I can't believe this just occurred to me but it instantly made me feel better:
Many of us feel FOMO (fear of missing out) when scrolling through Facebook and Instagram and seeing the amazing things everyone else is doing.
Naturally, I've read that it's a highlight reel and we're often seeing our friends (many of whom aren't even really our friends) at their peaks, not at their troughs.
- Life isn't a competition.
- Even if it is, then the race is only against yourself.
- You're more than your accomplishments, anyway.
Yeah, yeah, yeah. Real talk: I'm not sure I deep-down agree with any of that. I kinda do think it's a competition vs. yourself and vs. everybody and that you are exactly your accomplishments. We live in a (sick) capitalistic society so that's just the water in which we swim.
The idea is to reprogram ourselves to get out of that mentality, but I'm not sure how possible it truly is to operate outside of the matrix (and I've been meditating for 20 minutes every single day for seven years). And I'm not sure how helpful it is to keep telling people this so they can just re-quote platitudes and place them in colored boxes on their Facebook profiles.
I need something more practical. And this is it: when I get down on myself for not being further ahead and seeing the incredible feats by everyone else, it's because I'm comparing my achievements to the sum total of everybody's. That's a ludicrous thing to do. OF COURSE ONE PERSON'S PILE ISN'T GOING TO BE TALLER THAN THE REST OF INSTAGRAM'S.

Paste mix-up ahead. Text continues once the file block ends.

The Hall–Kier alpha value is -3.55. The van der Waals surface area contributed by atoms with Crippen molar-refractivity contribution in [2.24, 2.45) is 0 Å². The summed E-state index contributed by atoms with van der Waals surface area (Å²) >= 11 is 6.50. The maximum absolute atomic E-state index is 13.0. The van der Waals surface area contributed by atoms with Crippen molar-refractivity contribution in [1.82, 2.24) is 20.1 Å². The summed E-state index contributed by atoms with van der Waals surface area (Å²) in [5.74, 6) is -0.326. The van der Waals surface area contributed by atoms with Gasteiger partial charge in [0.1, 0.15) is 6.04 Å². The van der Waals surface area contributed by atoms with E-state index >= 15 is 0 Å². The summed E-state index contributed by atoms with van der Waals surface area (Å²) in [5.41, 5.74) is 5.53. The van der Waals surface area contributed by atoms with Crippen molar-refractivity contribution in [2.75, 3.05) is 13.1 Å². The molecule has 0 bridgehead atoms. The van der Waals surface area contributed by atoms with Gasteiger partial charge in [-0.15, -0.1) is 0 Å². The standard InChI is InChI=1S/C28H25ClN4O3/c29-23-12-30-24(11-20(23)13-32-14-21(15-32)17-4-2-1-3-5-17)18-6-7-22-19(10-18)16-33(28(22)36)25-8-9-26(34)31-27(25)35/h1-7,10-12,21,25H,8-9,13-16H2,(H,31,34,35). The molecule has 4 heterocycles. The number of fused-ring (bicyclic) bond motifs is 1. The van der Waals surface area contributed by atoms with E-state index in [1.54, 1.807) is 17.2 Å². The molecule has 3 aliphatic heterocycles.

So, now what I do is I pick one person and compare what I've done to what they've done and realize how much better I am.
Wait. I lost the thread. That wasn't supposed to be the conclusion.
In all seriousness, remembering those capital letters above might just help you in the way they're helping me today.
06/29: Rajiv Satyal: Comic-On (Virtual) (moved from 6/1)
07/08: Private Gig (Los Angeles, CA)
07/27: Rajiv Satyal at The Bourbon Room (Hollywood, CA) (pic)
05/05: Levity Live Oxnard with Russell Peters (Oxnard, CA)
05/06: Levity Live Oxnard with Russell Peters (Oxnard, CA)
05/12: Dry Bar Comedy Special Taping (Provo, UT)
A thrill appearing on The Aggressive Life with Brian Tome.
One of the best conversations I’ve ever had. Highly recommend you listen the next time you eat, commute, or clean out your sock drawer.
That Succession Episode Worried Me
𝑻𝒉𝒊𝒔 𝑴𝒊𝒅-𝑺𝒆𝒂𝒔𝒐𝒏 𝑹𝒆𝒄𝒂𝒑 𝑪𝒐𝒏𝒕𝒂𝒊𝒏𝒔 𝑺𝒑𝒐𝒊𝒍𝒆𝒓𝒔
Usually, I don’t watch a TV show until it’s recommended by five people whose opinions I respect. Especially dramas. While good comedies pay off the whole time, dramas are dependent on the ending and it’s hard to stick the landing. Of course, it helps that Succession is currently the funniest show on television, so it serves both needs.
Season 4 Episode 6 (S4E6: “Living+”) was the first clunker in the entire series. We finally got the equivalant of “Fly” in Breaking Bad, which is still held up as a filler episode in an otherwise great series.
Do You Like Kaling? I Don’t Know. I’ve Never Kaled.
At first, I didn’t recognize her. And for a moment, she was just standing there with her entourage but with nobody accosting her. So, with a clear path to the basket, I took my shot. After all, I had my Jordans on.